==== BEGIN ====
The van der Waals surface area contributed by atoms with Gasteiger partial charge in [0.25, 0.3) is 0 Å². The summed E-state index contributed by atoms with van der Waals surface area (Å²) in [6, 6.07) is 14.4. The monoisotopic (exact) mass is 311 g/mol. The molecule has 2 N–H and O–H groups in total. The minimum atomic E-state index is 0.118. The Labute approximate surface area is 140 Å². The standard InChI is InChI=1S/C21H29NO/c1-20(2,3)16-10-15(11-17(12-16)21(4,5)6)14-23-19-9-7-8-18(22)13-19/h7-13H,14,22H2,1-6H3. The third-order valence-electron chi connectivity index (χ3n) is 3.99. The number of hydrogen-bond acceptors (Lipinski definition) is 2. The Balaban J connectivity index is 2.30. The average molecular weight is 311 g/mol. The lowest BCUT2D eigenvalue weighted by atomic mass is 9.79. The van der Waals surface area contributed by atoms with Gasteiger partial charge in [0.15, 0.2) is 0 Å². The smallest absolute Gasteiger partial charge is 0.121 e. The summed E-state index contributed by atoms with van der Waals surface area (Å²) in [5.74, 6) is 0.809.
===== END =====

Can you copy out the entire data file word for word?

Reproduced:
The van der Waals surface area contributed by atoms with Gasteiger partial charge in [0.25, 0.3) is 0 Å². The summed E-state index contributed by atoms with van der Waals surface area (Å²) in [6, 6.07) is 14.4. The monoisotopic (exact) mass is 311 g/mol. The molecule has 2 N–H and O–H groups in total. The minimum atomic E-state index is 0.118. The Labute approximate surface area is 140 Å². The standard InChI is InChI=1S/C21H29NO/c1-20(2,3)16-10-15(11-17(12-16)21(4,5)6)14-23-19-9-7-8-18(22)13-19/h7-13H,14,22H2,1-6H3. The third-order valence-electron chi connectivity index (χ3n) is 3.99. The number of hydrogen-bond acceptors (Lipinski definition) is 2. The Balaban J connectivity index is 2.30. The average molecular weight is 311 g/mol. The lowest BCUT2D eigenvalue weighted by atomic mass is 9.79. The van der Waals surface area contributed by atoms with Gasteiger partial charge in [0.15, 0.2) is 0 Å². The smallest absolute Gasteiger partial charge is 0.121 e. The summed E-state index contributed by atoms with van der Waals surface area (Å²) in [5.74, 6) is 0.809.